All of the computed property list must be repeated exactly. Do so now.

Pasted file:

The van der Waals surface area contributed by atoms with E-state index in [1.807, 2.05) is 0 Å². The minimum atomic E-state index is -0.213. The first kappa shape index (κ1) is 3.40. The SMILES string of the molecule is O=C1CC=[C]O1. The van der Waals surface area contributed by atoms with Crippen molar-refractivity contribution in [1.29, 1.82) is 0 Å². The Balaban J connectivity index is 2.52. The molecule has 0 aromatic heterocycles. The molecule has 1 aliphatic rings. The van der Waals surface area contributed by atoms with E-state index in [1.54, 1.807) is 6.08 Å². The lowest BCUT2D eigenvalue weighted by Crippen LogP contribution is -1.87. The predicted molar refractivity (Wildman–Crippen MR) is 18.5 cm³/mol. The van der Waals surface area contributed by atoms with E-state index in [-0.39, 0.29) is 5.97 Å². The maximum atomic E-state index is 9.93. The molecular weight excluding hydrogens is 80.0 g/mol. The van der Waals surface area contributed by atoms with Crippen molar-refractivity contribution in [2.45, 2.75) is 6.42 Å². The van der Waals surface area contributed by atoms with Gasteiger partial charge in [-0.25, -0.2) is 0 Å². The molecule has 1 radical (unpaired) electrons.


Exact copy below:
The van der Waals surface area contributed by atoms with E-state index in [1.807, 2.05) is 0 Å². The minimum atomic E-state index is -0.213. The first kappa shape index (κ1) is 3.40. The SMILES string of the molecule is O=C1CC=[C]O1. The van der Waals surface area contributed by atoms with Crippen molar-refractivity contribution in [1.29, 1.82) is 0 Å². The Balaban J connectivity index is 2.52. The molecule has 0 aromatic heterocycles. The molecule has 1 aliphatic rings. The van der Waals surface area contributed by atoms with E-state index in [1.54, 1.807) is 6.08 Å². The lowest BCUT2D eigenvalue weighted by Crippen LogP contribution is -1.87. The predicted molar refractivity (Wildman–Crippen MR) is 18.5 cm³/mol. The van der Waals surface area contributed by atoms with E-state index in [-0.39, 0.29) is 5.97 Å². The maximum atomic E-state index is 9.93. The molecular weight excluding hydrogens is 80.0 g/mol. The van der Waals surface area contributed by atoms with Crippen molar-refractivity contribution in [2.45, 2.75) is 6.42 Å². The van der Waals surface area contributed by atoms with Gasteiger partial charge in [-0.25, -0.2) is 0 Å². The molecule has 1 radical (unpaired) electrons.